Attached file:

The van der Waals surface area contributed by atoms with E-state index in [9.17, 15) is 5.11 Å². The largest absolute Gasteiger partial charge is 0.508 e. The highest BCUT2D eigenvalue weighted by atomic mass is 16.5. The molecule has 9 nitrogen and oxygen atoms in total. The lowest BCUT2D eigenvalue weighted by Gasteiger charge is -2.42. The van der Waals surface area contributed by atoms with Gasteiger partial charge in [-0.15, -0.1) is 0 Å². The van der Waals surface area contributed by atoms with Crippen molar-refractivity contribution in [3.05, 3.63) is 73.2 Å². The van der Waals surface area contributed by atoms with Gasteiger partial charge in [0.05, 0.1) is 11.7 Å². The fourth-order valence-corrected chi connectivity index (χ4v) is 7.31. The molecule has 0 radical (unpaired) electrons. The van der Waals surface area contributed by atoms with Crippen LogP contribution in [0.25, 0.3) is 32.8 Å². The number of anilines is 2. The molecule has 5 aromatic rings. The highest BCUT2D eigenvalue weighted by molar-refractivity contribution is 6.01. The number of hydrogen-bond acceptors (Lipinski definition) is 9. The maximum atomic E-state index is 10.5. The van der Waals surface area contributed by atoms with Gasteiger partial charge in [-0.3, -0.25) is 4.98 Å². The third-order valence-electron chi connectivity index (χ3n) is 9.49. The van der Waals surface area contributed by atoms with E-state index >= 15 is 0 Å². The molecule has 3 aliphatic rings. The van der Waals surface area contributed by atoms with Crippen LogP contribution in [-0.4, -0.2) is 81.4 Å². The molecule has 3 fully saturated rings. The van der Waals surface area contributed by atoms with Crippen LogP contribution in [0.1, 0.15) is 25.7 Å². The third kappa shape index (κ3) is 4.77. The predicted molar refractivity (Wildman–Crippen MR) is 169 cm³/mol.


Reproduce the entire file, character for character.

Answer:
The van der Waals surface area contributed by atoms with E-state index in [9.17, 15) is 5.11 Å². The largest absolute Gasteiger partial charge is 0.508 e. The highest BCUT2D eigenvalue weighted by atomic mass is 16.5. The molecule has 9 nitrogen and oxygen atoms in total. The lowest BCUT2D eigenvalue weighted by Gasteiger charge is -2.42. The van der Waals surface area contributed by atoms with Gasteiger partial charge in [-0.15, -0.1) is 0 Å². The van der Waals surface area contributed by atoms with Crippen molar-refractivity contribution in [3.05, 3.63) is 73.2 Å². The van der Waals surface area contributed by atoms with Gasteiger partial charge in [0.05, 0.1) is 11.7 Å². The fourth-order valence-corrected chi connectivity index (χ4v) is 7.31. The molecule has 0 radical (unpaired) electrons. The van der Waals surface area contributed by atoms with Crippen LogP contribution in [0.25, 0.3) is 32.8 Å². The number of anilines is 2. The molecule has 5 aromatic rings. The highest BCUT2D eigenvalue weighted by molar-refractivity contribution is 6.01. The number of hydrogen-bond acceptors (Lipinski definition) is 9. The maximum atomic E-state index is 10.5. The van der Waals surface area contributed by atoms with Gasteiger partial charge in [-0.3, -0.25) is 4.98 Å². The third-order valence-electron chi connectivity index (χ3n) is 9.49. The van der Waals surface area contributed by atoms with E-state index >= 15 is 0 Å². The molecule has 3 aliphatic rings. The van der Waals surface area contributed by atoms with Crippen LogP contribution in [-0.4, -0.2) is 81.4 Å². The molecule has 3 fully saturated rings. The van der Waals surface area contributed by atoms with Crippen LogP contribution in [0.1, 0.15) is 25.7 Å². The third kappa shape index (κ3) is 4.77. The predicted molar refractivity (Wildman–Crippen MR) is 169 cm³/mol.